Final Fantasy VIII

That is why the tale succeeds in my humble opinion – it may be a tale about saving the world, but it is the interactions between the characters that give the title its true vibrance. Each has their own unique personality and character traits, beautifully rendered (at the time) on the PS1. It really is quite amazing what Squaresoft (as they were known at the time) did with the technology available to them – Final Fantasy VIII looks decent even to this day, and the character models were lightyears ahead of their time. Seriously, look at the jump from 7 to 8. It’s completely massive. Even the game world looks incredible – Final Fantasy VIII’s Esthar still remains my all-time favourite Final Fantasy city ever. What’s not to love about a massive, sci-fi esque city cloaked by a huge shroud of invisibilty? Nothing, that’s what.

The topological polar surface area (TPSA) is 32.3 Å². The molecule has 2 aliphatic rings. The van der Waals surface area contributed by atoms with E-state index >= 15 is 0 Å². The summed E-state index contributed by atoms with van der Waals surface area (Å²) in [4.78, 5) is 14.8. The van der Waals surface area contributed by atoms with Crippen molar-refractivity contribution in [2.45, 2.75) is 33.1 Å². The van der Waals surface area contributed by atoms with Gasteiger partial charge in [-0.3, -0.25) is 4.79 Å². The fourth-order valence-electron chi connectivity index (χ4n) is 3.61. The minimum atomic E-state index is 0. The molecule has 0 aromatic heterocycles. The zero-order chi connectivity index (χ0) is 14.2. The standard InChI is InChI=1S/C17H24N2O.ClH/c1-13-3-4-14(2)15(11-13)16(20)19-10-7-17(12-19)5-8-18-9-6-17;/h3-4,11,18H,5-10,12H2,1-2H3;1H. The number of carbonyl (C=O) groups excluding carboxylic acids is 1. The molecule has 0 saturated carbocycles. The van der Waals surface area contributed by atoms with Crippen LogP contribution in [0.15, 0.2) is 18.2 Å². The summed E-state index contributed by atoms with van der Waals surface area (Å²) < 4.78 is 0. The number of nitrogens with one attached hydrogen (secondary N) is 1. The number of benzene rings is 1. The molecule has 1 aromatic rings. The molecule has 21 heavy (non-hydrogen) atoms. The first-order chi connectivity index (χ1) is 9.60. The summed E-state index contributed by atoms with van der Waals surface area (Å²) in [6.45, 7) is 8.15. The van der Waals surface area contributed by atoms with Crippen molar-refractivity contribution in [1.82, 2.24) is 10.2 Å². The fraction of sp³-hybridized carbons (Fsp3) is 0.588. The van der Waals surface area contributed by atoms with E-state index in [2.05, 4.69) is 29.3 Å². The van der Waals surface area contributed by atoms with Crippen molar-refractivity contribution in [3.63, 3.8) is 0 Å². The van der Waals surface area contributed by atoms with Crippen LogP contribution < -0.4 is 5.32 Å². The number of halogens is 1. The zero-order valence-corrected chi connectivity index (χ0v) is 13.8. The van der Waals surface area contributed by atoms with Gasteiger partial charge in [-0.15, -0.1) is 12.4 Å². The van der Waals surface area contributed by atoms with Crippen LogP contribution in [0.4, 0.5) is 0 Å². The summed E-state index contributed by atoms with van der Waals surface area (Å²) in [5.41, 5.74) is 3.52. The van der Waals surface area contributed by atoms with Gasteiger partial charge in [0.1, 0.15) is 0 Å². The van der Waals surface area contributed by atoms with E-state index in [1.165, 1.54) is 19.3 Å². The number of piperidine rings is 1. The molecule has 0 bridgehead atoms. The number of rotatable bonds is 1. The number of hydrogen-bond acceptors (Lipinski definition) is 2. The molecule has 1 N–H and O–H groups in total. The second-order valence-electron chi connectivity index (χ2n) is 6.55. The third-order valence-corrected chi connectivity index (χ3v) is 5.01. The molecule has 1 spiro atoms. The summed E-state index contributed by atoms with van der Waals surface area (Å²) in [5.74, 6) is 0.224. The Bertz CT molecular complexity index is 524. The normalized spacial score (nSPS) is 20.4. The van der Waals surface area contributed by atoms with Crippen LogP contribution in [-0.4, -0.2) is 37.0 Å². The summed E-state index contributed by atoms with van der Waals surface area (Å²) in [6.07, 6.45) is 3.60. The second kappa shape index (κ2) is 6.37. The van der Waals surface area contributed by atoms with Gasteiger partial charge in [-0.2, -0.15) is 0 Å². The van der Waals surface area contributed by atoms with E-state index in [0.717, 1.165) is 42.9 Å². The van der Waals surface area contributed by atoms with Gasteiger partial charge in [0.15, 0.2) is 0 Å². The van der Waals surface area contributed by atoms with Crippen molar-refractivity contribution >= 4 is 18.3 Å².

Enough about the story though, let’s talk gameplay. Final Fantasy VIII plays like any RPG, you wander around towns, you talk to people, you trigger storyline events, and you wander into random battles/boss fights. Fighting enemies is key, as ever, to building up your characters stats, but Final Fantasy VIII does things just a little bit differently. You can upgrade your stats naturally if you wish, but the game actually uses a new type of magic system that is hated by some, and loved by some. Yes, it’s the draw system.

Drawing a Blank?

Magic in Final Fantasy VIII works differently. For one thing, there’s no MP! Now MP and Final Fantasy have gone hand in hand for years, so one has to wonder, why did Square decide to get rid of it altogether? Well, it turns out they did it because Final Fantasy VIII’s draw system is, in my opinion, a creation of genius. It’s completely versatile and allows extensive character customization, buffing up your characters to extreme points if you’re willing enough to invest the time and effort into doing so.